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Who Let the Dogs In—At Work?

Dogs in the office can reduce stress and increase camaraderie.

Tito the chihuahua checks out a Patch site.
Tito the chihuahua checks out a Patch site.
By Marty Nemko, AOL Jobs

Leading the way are some of America's most respected employers, from Google to Amazon, Ben & Jerry's to The Daily Show, even the U.S. Congress. According to a 2011/12 survey, three percent of all dog owners bring their ball of fur to work, triple the number from just five years earlier.

I am one. My doggie, Einstein, is the official receptionist and stress reducer in my career counseling practice. 

On a typical day, you'll find two or three dozen doggies at Amazon headquarters, and that's nothing compared with Mars Corporation, where, in its pet care division, half its 475 employees bring their doggies to work several days a week.

Of course, if you're a dog lover, the idea of your pooch at work makes you wag your tail: After all, picture your babykins under your desk, and when you need a break, you can take it for a walk that's, ahem, a relief to both of you. Think of poor Fifi who otherwise would have to cross her legs for 8+ hours waiting for mommy or daddy to come home.

But even if you're dog-apathetic, it's worth considering that dogs in the workplace reduce stress and increase camaraderie. Visitors also feel better about the company and thus are more likely to do business with it. The benefits are not merely anecdotal. For example:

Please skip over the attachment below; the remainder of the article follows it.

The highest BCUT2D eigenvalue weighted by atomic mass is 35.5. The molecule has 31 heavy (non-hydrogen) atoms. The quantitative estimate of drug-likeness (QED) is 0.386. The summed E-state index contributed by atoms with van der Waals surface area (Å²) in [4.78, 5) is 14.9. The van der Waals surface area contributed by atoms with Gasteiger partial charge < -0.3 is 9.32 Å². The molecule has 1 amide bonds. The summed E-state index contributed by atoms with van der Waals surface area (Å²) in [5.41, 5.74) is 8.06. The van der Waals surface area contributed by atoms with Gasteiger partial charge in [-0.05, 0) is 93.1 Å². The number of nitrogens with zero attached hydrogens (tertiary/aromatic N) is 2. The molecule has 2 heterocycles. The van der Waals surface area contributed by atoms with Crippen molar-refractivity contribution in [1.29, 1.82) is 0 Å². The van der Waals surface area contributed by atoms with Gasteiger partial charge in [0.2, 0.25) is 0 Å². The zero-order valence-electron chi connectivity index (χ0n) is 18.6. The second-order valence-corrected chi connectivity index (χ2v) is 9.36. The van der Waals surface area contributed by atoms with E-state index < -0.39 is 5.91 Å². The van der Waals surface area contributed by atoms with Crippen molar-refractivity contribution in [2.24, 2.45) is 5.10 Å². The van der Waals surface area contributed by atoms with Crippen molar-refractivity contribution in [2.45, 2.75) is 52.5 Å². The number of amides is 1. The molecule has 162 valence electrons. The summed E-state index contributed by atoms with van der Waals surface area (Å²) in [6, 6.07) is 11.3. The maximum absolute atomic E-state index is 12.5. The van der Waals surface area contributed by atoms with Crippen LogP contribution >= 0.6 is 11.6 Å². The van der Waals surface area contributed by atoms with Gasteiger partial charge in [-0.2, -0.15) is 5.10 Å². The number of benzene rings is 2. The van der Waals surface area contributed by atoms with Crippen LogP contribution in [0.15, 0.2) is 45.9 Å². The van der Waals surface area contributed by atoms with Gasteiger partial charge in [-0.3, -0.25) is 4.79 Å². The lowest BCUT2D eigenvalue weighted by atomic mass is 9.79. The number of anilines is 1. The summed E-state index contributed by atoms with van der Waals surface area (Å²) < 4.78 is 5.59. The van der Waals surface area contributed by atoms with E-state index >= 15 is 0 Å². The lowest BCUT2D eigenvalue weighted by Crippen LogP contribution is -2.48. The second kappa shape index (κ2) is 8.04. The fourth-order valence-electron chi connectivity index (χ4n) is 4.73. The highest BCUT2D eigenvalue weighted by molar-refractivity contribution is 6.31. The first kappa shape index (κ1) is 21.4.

• A 2012 study published in the International Journal of Workplace Health Management found that having your dog at the office reduces stress and boosts employee satisfaction.
  • According to a Virginia Commonwealth University study by Randolph and Sandra Barker (That really is their name!) employees who bring their dogs to work produced lower levels of the stress-causing hormone cortisol. As the workday went on, average stress level score fell 11% among workers who had brought their dogs to work, while the score increased 70% for those who did not.
  • A Central Michigan University study showed that dogs at work "established a sense of employee collaboration and trust."
In addition, according to a 2006 survey by the American Pet Products Manufacturing Association:
  • 55 million Americans believe having pets in the workplace leads to a more creative environment
  • 53 million believe it decreases absenteeism
  • 50 million believe it helps co-workers get along better
  • 38 million believe it creates a more productive work environment, and
  • 46 million believe people who bring their pets to the workplace work longer hours.
Of course, it's easy to imagine problems with doggies at work, but canine-friendly workplaces report problems are generally minimal because most dog owners simply exercise common sense. For example, they may keep their dog attached to their desk with a leash (possibly long). If their dog is aggressive, a barker, not reliably housebroken, or if someone in a nearby cube is allergic despite your regular brushing of Fido's fur, that doggie is left home.

If you'd like to get your workplace to allow doggies, Purina's Pets at Work website offers some step-by-step instructions. Start by citing to your boss the afore-mentioned business advantages of allowing dogs at work. Then show how problems can expeditiously be prevented and addressed. Finally, have employees sign a release form -- and this should satisfy the lawyers. 

Check it out: Patch has a nifty tool from Careerbuilder to help you find that job. 

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